World Food Day – Time to remember the politics of Hunger.

15/10/2011 at 8:46 am 1 comment

16 October is World Food Day.

Time to have a look at the massive issue of Hunger, the face of Poverty.

Irish NGOs believe that tackling hunger in the longer term can only be achieved by tackling the underlying social, political and economic causes of poverty and vulnerability.

Many donors get very excited about technical fixes to the issue of Hunger. In this line of thinking, world hunger can be solved by increasing food production, through technical means (e.g. improved seeds,

We in the Irish Development NGO movement would argue, however, that Hunger is about much more than not having enough to eat. In fact, now and in the past, Hunger is a political problem, and a problem that can be solved through political means.

“Hunger” is not about an absence of food. Hunger is about poor people not being able to access food in sufficient quantity and of sufficient quality – Either because they cannot afford it or because they cannot physically get to it (eg. in situations of conflict).

In consequence, programmes that aim to eradicate the scandal of Hunger must address issues not just of availability, but of access. And those more often than not relate to political, not technical issues.

That, in itself, is not a problem. We just need to acknowledge the political nature of what we do, and act accordingly.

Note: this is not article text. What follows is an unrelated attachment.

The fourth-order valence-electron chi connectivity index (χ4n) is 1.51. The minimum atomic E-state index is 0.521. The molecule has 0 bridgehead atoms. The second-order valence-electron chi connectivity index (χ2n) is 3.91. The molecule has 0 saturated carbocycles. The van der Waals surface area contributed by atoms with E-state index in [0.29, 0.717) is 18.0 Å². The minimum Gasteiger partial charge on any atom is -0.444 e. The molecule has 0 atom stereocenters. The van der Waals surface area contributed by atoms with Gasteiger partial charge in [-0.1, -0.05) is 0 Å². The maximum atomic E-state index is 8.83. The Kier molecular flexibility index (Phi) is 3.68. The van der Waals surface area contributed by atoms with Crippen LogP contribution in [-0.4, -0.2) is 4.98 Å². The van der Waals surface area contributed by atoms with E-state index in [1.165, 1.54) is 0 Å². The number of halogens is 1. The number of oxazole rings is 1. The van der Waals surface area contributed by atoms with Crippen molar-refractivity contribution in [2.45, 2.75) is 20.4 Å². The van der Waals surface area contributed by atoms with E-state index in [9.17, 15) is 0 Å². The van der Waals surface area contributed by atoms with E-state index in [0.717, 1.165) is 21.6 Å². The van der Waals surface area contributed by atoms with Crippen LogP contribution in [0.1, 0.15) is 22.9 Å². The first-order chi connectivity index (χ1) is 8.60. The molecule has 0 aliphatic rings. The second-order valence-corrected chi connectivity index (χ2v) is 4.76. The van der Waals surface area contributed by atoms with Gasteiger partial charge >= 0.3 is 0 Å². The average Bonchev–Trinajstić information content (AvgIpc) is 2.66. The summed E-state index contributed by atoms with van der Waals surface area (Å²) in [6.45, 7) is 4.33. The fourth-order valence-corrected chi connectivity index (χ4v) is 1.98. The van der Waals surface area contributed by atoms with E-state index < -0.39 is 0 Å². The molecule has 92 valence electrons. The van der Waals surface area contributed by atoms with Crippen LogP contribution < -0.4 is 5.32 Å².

Entry filed under: Development Effectiveness. Tags: , , , , , , , , , , , , , , , .

Making Aid More Effective: Base it on People Power! Development Results: “Irish Aid values hard won change and not just ‘quick wins’.”

1 Comment Add your own

Leave a Reply

Fill in your details below or click an icon to log in: Logo

You are commenting using your account. Log Out /  Change )

Google photo

You are commenting using your Google account. Log Out /  Change )

Twitter picture

You are commenting using your Twitter account. Log Out /  Change )

Facebook photo

You are commenting using your Facebook account. Log Out /  Change )

Connecting to %s

Trackback this post  |  Subscribe to the comments via RSS Feed

Enter your email address to subscribe to this blog and receive notifications of new posts by email.

Join 218 other followers


Dóchas on Twitter

Visitors Map


Dóchas Photos

%d bloggers like this: